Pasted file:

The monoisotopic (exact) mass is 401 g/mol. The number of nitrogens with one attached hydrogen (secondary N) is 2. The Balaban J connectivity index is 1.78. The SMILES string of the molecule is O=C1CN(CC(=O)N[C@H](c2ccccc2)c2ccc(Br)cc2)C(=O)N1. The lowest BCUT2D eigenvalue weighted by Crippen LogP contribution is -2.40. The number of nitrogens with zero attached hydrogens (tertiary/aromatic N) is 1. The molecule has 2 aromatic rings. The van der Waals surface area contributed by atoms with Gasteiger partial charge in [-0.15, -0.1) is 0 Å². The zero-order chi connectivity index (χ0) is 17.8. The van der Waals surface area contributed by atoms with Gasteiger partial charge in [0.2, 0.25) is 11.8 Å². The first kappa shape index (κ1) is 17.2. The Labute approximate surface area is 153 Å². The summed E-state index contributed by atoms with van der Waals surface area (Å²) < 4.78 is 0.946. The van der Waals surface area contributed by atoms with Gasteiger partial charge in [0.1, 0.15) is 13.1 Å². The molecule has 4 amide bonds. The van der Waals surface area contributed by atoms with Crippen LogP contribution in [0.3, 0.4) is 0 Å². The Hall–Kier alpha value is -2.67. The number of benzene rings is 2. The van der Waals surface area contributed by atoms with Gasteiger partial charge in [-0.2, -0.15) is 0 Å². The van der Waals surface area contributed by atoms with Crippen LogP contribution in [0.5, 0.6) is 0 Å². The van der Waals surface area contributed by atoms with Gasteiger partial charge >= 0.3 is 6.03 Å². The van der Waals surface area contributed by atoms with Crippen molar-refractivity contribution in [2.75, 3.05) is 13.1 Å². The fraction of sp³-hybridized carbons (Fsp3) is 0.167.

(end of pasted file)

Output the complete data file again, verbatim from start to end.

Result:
The monoisotopic (exact) mass is 401 g/mol. The number of nitrogens with one attached hydrogen (secondary N) is 2. The Balaban J connectivity index is 1.78. The SMILES string of the molecule is O=C1CN(CC(=O)N[C@H](c2ccccc2)c2ccc(Br)cc2)C(=O)N1. The lowest BCUT2D eigenvalue weighted by Crippen LogP contribution is -2.40. The number of nitrogens with zero attached hydrogens (tertiary/aromatic N) is 1. The molecule has 2 aromatic rings. The van der Waals surface area contributed by atoms with Gasteiger partial charge in [-0.15, -0.1) is 0 Å². The zero-order chi connectivity index (χ0) is 17.8. The van der Waals surface area contributed by atoms with Gasteiger partial charge in [0.2, 0.25) is 11.8 Å². The first kappa shape index (κ1) is 17.2. The Labute approximate surface area is 153 Å². The summed E-state index contributed by atoms with van der Waals surface area (Å²) < 4.78 is 0.946. The van der Waals surface area contributed by atoms with Gasteiger partial charge in [0.1, 0.15) is 13.1 Å². The molecule has 4 amide bonds. The van der Waals surface area contributed by atoms with Crippen LogP contribution in [0.3, 0.4) is 0 Å². The Hall–Kier alpha value is -2.67. The number of benzene rings is 2. The van der Waals surface area contributed by atoms with Gasteiger partial charge in [-0.2, -0.15) is 0 Å². The van der Waals surface area contributed by atoms with Crippen LogP contribution in [0.5, 0.6) is 0 Å². The van der Waals surface area contributed by atoms with Gasteiger partial charge >= 0.3 is 6.03 Å². The van der Waals surface area contributed by atoms with Crippen molar-refractivity contribution in [2.75, 3.05) is 13.1 Å². The fraction of sp³-hybridized carbons (Fsp3) is 0.167.